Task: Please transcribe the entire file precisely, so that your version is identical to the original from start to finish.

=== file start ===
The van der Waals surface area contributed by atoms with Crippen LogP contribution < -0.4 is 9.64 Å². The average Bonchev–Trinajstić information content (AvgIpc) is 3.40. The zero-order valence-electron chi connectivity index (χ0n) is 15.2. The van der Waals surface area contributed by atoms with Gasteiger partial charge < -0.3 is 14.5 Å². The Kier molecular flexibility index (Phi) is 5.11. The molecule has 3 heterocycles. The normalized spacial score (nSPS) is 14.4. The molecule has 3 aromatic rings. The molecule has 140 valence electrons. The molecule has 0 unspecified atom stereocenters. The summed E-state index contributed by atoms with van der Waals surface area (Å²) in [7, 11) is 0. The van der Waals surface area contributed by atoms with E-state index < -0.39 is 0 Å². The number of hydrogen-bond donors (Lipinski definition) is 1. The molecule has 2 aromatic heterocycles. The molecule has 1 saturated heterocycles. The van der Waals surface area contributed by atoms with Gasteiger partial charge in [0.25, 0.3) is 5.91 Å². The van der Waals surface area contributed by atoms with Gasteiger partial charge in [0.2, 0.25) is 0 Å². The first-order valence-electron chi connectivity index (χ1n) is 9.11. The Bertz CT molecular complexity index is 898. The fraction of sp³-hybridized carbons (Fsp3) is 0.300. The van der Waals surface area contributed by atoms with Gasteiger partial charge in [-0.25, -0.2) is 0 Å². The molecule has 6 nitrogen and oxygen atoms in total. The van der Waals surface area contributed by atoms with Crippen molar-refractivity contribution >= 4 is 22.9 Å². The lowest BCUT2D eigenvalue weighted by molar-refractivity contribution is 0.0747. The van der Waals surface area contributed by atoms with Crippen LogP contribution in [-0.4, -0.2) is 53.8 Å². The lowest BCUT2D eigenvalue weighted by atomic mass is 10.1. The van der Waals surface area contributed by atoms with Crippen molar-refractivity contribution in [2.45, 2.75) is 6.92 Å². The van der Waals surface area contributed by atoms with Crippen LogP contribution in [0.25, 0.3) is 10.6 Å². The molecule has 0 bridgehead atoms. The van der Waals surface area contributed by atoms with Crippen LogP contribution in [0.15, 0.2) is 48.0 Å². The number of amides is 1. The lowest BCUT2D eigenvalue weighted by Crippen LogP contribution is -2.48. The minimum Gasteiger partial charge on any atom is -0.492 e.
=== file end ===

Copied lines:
The van der Waals surface area contributed by atoms with Crippen LogP contribution < -0.4 is 9.64 Å². The average Bonchev–Trinajstić information content (AvgIpc) is 3.40. The zero-order valence-electron chi connectivity index (χ0n) is 15.2. The van der Waals surface area contributed by atoms with Gasteiger partial charge < -0.3 is 14.5 Å². The Kier molecular flexibility index (Phi) is 5.11. The molecule has 3 heterocycles. The normalized spacial score (nSPS) is 14.4. The molecule has 3 aromatic rings. The molecule has 140 valence electrons. The molecule has 0 unspecified atom stereocenters. The summed E-state index contributed by atoms with van der Waals surface area (Å²) in [7, 11) is 0. The van der Waals surface area contributed by atoms with E-state index < -0.39 is 0 Å². The number of hydrogen-bond donors (Lipinski definition) is 1. The molecule has 2 aromatic heterocycles. The molecule has 1 saturated heterocycles. The van der Waals surface area contributed by atoms with Gasteiger partial charge in [0.25, 0.3) is 5.91 Å². The van der Waals surface area contributed by atoms with Gasteiger partial charge in [0.2, 0.25) is 0 Å². The first-order valence-electron chi connectivity index (χ1n) is 9.11. The Bertz CT molecular complexity index is 898. The fraction of sp³-hybridized carbons (Fsp3) is 0.300. The van der Waals surface area contributed by atoms with Gasteiger partial charge in [-0.25, -0.2) is 0 Å². The molecule has 6 nitrogen and oxygen atoms in total. The van der Waals surface area contributed by atoms with Crippen molar-refractivity contribution >= 4 is 22.9 Å². The lowest BCUT2D eigenvalue weighted by molar-refractivity contribution is 0.0747. The van der Waals surface area contributed by atoms with Crippen LogP contribution in [-0.4, -0.2) is 53.8 Å². The lowest BCUT2D eigenvalue weighted by atomic mass is 10.1. The van der Waals surface area contributed by atoms with Crippen molar-refractivity contribution in [2.45, 2.75) is 6.92 Å². The van der Waals surface area contributed by atoms with Crippen LogP contribution in [0.25, 0.3) is 10.6 Å². The molecule has 0 bridgehead atoms. The van der Waals surface area contributed by atoms with Crippen LogP contribution in [0.15, 0.2) is 48.0 Å². The number of amides is 1. The lowest BCUT2D eigenvalue weighted by Crippen LogP contribution is -2.48. The minimum Gasteiger partial charge on any atom is -0.492 e.